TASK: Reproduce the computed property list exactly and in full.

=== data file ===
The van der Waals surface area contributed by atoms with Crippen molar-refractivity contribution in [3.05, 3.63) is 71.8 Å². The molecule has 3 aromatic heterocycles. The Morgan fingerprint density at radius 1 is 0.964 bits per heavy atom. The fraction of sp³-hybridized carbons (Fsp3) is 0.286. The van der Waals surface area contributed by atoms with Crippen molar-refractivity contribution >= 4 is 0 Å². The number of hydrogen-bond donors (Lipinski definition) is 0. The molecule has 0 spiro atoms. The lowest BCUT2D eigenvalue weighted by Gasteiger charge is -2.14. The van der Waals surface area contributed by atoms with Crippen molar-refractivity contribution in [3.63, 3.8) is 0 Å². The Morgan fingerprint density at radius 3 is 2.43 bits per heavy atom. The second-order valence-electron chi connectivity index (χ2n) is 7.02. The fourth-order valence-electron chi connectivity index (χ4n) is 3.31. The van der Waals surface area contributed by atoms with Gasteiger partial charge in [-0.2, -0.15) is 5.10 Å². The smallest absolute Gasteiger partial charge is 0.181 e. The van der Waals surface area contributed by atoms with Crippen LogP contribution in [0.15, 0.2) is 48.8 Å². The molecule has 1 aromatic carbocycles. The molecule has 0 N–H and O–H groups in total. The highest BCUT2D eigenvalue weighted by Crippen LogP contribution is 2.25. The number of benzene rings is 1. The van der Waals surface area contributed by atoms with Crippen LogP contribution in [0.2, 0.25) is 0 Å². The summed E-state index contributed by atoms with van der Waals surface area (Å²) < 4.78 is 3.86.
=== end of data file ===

The van der Waals surface area contributed by atoms with Crippen molar-refractivity contribution in [3.05, 3.63) is 71.8 Å². The molecule has 3 aromatic heterocycles. The Morgan fingerprint density at radius 1 is 0.964 bits per heavy atom. The fraction of sp³-hybridized carbons (Fsp3) is 0.286. The van der Waals surface area contributed by atoms with Crippen molar-refractivity contribution >= 4 is 0 Å². The number of hydrogen-bond donors (Lipinski definition) is 0. The molecule has 0 spiro atoms. The lowest BCUT2D eigenvalue weighted by Gasteiger charge is -2.14. The van der Waals surface area contributed by atoms with Crippen molar-refractivity contribution in [3.63, 3.8) is 0 Å². The Morgan fingerprint density at radius 3 is 2.43 bits per heavy atom. The second-order valence-electron chi connectivity index (χ2n) is 7.02. The fourth-order valence-electron chi connectivity index (χ4n) is 3.31. The van der Waals surface area contributed by atoms with Gasteiger partial charge in [-0.2, -0.15) is 5.10 Å². The smallest absolute Gasteiger partial charge is 0.181 e. The van der Waals surface area contributed by atoms with Crippen LogP contribution in [0.15, 0.2) is 48.8 Å². The molecule has 1 aromatic carbocycles. The molecule has 0 N–H and O–H groups in total. The highest BCUT2D eigenvalue weighted by Crippen LogP contribution is 2.25. The number of benzene rings is 1. The van der Waals surface area contributed by atoms with Crippen LogP contribution in [0.2, 0.25) is 0 Å². The summed E-state index contributed by atoms with van der Waals surface area (Å²) < 4.78 is 3.86.